Worried Your House Won’t Appraise?

     

appraisal issueWhat is an appraisal?

Appraising a home is the act of assigning a monetary value to a property to determine its "fair market value". When a house needs major repairs to be “inhabitable”, the appraisal can be tough to get through. Usually, an appraisal helps to determine whether the sale price is good, below market or above market for the neighborhood.

How is an appraisal performed?

Appraisals should only be performed by licensed appraisers. The Sales Comparison approach to appraisals is the most common type of appraisal. A home appraiser will compare your house to similar homes in the immediate neighborhood with similar features and attributes. Typically, number of bedrooms and bathrooms, year built, quality of construction finishes, square footage and location.

What are comparable sales?

Appraisers will also look at recent sales data of similar houses and will assign your house a value based on that data. There will be adjustments (plus or minus) made for the variances between the “comparable” houses and yours.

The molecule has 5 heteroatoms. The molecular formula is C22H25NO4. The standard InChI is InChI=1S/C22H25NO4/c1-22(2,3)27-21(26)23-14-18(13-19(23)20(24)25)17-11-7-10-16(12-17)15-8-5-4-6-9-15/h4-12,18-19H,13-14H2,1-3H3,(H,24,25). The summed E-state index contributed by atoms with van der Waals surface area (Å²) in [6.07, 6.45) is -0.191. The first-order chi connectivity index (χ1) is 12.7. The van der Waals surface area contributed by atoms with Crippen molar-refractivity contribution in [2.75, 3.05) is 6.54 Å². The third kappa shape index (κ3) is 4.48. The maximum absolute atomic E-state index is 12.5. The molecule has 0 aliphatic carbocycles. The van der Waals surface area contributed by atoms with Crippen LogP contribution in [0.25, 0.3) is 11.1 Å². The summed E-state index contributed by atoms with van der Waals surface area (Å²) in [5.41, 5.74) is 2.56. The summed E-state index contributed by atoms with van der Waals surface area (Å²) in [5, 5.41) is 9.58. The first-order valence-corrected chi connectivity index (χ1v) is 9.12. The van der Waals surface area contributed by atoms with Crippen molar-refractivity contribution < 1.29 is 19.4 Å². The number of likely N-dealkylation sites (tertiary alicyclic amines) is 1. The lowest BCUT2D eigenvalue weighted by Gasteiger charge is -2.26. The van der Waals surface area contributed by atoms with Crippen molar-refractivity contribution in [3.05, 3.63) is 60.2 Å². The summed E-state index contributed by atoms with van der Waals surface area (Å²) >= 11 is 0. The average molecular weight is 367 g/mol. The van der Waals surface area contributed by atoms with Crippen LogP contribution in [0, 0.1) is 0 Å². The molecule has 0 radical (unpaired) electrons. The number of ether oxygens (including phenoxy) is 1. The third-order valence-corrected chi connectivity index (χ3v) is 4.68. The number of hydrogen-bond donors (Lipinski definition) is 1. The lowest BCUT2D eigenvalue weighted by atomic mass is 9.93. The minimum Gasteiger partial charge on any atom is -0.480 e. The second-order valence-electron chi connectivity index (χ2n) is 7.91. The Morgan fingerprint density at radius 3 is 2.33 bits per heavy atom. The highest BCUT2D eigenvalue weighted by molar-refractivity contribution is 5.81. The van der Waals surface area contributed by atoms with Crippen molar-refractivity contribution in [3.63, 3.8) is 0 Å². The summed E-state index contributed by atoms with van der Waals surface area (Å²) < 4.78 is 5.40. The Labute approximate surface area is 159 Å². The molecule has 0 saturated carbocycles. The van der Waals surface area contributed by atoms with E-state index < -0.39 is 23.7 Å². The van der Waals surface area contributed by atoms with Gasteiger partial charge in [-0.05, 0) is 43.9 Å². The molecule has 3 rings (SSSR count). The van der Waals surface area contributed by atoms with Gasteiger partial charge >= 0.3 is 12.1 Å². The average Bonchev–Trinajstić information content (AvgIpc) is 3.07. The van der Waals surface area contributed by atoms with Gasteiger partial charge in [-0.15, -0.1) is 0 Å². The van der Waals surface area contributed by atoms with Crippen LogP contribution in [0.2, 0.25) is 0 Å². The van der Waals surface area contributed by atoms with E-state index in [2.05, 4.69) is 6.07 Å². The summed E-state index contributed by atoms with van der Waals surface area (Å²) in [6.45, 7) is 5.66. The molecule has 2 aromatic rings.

Typically, houses that sold within the last 90 days will receive the most weight in the Sales Comparison approach. The closer the house is to yours will matter, too. Mostly houses within a one mile radius will be used. There can be exceptions to this if there are very few sales in the area.

Appraisal Contingency

Most real estate contracts have an “appraisal contingency.” Appraisal contingencies are often used to renegotiate the purchase price, to back out of the contract all together or to negotiate a credit for repairs. Sometimes, the lender will require that repairs listed on the appraisal be repaired or replaced prior to close of escrow.

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Jennifer Shenbaum

About The Author

Jennifer Shenbaum is a real estate investor based in Southern California. She is a veteran of the housing market crash of 2007. Best of all, she offers free remodeling ideas to all who ask.